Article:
ABOUT REELS AND SPOOLS
Our Advice: All divers should carry a Delrin fingerspool with 30m | 100ft line. Cave divers should carry a Delrin primary reel with minimum 100m | 330ft line and several Delrin jump spools with various line lengths. Use 24-gague braided nylon line. Line markers should be personalised for look and touch.
Primary reels carry upwards of 100m | 330ft of line and are used in cave and difficult wreck penetration.
The primary reel consists of the following components:
- Frame – Holds the axel, lock down screw, and line guide. Provides a handle for holding and a hole for clipping off the reel.
- Spool – The round drum on which the line is stored. It spins freely on the axel. The height of the sides will determine how much line the reel can carry. Manufacturers will fill the spool to the height of the sides to meet consumer expectations. However, for use you will want only 4/5th carrying capacity to avoid dropping the line or overfilling the center when reeling in.
- Line guide – A slit to feed the line through before the spool. It ensures the line is controlled and orients the reel.
- Winding knob – Used to wind the line back onto the reel (reeling in). It’s found on the outside of the spool. It should turn freely on its own stainless steel axel for comfort. It should project approximately 2cm | 0.78in above the spool so that it is long enough to hold comfortably but maintaining a low profile to avoid snags and interference with other equipment. Some reels use a handle instead of a knob.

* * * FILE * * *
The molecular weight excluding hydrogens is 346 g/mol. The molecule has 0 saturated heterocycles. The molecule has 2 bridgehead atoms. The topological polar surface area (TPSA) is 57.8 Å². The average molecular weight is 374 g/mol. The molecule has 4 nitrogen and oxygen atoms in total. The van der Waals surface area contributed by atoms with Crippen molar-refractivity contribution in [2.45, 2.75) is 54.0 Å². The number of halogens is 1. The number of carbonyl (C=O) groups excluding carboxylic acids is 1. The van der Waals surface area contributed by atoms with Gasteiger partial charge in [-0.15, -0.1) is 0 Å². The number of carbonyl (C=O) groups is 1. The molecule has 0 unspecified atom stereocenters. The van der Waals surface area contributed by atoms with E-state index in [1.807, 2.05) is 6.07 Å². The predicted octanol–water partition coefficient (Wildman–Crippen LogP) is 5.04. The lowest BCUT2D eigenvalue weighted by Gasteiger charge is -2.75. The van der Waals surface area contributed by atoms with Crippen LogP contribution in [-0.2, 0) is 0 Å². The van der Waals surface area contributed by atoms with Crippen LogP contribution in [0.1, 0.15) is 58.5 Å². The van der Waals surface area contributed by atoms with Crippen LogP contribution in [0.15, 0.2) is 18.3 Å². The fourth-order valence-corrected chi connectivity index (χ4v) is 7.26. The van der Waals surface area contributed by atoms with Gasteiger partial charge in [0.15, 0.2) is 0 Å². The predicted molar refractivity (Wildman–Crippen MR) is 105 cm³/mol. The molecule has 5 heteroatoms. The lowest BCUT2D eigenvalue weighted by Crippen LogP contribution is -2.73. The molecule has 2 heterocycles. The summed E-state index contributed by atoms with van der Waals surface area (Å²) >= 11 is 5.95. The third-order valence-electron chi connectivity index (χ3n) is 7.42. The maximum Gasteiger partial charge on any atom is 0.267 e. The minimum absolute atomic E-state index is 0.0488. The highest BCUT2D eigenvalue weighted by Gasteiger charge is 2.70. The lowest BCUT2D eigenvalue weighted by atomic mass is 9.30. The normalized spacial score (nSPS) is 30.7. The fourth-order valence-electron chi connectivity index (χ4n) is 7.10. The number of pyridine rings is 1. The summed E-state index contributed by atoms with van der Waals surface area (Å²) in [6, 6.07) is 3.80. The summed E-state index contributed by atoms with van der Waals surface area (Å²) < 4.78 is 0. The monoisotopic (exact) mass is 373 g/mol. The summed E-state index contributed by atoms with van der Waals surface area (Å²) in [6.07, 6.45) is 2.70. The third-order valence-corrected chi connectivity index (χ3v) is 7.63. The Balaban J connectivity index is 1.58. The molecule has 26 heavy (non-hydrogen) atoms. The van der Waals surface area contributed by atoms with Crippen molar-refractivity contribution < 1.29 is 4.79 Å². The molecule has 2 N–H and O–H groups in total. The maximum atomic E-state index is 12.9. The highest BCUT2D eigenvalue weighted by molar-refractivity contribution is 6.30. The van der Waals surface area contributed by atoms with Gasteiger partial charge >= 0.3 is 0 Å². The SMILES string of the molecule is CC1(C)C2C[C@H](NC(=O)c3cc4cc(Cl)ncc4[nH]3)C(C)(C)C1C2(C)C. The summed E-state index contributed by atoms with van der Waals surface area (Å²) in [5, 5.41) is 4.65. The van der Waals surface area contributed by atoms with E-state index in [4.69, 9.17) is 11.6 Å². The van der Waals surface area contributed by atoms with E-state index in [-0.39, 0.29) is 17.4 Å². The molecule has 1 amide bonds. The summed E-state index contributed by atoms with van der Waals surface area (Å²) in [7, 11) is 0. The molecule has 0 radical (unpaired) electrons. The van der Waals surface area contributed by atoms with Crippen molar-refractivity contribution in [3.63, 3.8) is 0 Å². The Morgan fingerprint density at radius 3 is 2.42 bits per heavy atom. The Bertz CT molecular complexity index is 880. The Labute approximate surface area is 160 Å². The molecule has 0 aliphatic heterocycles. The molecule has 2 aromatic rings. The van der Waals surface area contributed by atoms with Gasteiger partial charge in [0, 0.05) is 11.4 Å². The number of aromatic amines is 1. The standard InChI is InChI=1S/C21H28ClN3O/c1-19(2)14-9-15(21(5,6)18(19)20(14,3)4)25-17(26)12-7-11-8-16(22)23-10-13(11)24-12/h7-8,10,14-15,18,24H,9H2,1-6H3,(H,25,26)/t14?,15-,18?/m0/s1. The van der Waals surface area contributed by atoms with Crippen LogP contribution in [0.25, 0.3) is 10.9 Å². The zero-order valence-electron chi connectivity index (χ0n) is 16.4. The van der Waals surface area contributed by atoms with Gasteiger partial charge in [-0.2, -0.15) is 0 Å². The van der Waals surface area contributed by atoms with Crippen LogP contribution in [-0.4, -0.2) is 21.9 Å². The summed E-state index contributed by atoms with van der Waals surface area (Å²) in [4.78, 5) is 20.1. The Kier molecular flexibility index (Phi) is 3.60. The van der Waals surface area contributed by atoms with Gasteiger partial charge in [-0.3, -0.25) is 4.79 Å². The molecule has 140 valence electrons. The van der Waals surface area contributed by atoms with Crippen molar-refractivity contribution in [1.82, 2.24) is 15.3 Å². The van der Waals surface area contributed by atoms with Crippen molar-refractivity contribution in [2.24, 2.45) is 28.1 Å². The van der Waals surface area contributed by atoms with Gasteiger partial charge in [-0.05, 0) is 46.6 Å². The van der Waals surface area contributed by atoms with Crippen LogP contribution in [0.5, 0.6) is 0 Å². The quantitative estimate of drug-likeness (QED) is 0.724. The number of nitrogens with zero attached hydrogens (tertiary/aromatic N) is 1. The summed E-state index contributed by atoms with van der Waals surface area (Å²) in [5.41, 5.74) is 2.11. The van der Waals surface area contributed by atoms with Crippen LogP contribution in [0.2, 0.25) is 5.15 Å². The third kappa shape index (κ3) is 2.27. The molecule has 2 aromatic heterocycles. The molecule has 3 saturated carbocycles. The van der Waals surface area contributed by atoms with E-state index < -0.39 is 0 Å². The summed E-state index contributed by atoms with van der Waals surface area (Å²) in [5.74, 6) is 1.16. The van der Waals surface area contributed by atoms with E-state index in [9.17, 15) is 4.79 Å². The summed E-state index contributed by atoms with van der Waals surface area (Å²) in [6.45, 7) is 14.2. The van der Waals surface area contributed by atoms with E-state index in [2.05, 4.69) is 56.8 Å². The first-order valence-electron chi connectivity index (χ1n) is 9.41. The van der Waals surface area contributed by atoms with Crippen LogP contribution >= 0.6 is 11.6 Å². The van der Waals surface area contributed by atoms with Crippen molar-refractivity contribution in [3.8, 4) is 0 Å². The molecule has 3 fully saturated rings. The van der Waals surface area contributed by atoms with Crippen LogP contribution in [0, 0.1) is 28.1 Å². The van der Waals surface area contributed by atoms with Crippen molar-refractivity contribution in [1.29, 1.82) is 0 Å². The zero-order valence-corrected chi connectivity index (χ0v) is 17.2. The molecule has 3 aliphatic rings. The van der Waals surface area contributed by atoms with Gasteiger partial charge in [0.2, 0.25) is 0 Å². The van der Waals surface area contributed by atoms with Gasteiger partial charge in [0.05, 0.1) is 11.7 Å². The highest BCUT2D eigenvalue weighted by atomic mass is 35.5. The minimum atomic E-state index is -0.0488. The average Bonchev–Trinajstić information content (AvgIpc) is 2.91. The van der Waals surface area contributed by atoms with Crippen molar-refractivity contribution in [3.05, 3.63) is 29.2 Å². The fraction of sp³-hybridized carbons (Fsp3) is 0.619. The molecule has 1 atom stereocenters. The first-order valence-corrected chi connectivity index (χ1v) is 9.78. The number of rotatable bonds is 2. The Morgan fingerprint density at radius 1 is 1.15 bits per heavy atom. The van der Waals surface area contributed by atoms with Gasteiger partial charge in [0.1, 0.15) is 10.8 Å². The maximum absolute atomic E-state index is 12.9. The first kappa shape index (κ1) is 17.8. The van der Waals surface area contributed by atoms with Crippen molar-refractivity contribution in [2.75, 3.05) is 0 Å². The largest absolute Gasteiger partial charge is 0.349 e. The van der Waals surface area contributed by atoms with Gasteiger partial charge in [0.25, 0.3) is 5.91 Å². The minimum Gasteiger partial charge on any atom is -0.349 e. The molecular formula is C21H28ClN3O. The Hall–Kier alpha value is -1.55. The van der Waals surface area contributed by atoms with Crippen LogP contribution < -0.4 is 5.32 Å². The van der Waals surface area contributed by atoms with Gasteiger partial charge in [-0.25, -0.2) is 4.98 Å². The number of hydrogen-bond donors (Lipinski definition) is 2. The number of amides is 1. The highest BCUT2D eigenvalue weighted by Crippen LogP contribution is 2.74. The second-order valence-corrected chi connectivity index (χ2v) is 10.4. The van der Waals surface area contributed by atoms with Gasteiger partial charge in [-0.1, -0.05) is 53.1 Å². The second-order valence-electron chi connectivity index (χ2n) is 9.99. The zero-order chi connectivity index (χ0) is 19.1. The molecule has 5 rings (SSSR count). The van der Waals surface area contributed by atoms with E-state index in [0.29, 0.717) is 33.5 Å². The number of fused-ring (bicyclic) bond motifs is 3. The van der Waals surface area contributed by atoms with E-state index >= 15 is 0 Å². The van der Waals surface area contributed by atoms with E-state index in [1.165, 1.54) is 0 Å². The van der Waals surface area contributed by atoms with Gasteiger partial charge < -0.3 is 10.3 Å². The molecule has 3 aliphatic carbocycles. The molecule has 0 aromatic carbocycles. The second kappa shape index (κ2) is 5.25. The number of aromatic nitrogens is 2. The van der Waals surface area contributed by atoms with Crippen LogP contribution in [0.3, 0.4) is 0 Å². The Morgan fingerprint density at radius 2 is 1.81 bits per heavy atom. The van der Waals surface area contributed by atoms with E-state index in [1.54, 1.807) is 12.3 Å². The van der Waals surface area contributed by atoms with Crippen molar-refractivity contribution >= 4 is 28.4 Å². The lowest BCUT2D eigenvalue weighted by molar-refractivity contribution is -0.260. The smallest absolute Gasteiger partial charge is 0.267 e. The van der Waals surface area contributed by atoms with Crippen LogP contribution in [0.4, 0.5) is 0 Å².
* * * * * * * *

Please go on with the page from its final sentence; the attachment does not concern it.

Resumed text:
- Lock down screw – Applies tension to lock the spool (keep if from turning).
The primary reel is carried with a medium double eye snap which is removed and clipped to your harness while the reel is in use. The reel should be clipped through the hole so that the gate is on the outside. If the gate is on the inside then small movements of the gate will cause the reel to slip off and be lost.
Shielded vs unshielded reels (Open vs closed reels)
Closed (shielded) reels have a cover around the spool so that the line can only enter and exit from a single opening (in place of the line guide), and the line while on the spool is completely isolated from the axel. In theory if the line is within a closed drum it cannot become tangled. However, if the line does become tangled it is more difficult to fix. Closed reels are more commonly used with large gauge line.
Open (unshielded) reels rely on the line guide and user control to avoid line tangles but offer more line access to fix problems.
Finger spools / Jump spools
Finger spools hold up to 50m | 165ft of line, and are used with a stainless steel double eye snap. Most divers will require a 30m | 100ft finger spool for shallow water (20m | 66ft) SMB deployment.
In cave diving, a finger spool is also known as a jump spool, and is used to bridge two unconnected main lines (e.g. to follow a side passage) and as an emergency reel for cut line, entanglement, and lost line drills. Cave divers will carry a selection of different sized finger spools with different line lengths.
Jump spools should be personalised for identification (e.g. by applying tape or writing within the inside ring to identify the dive team that left the jump). Different line colours are available as a further aid to identification.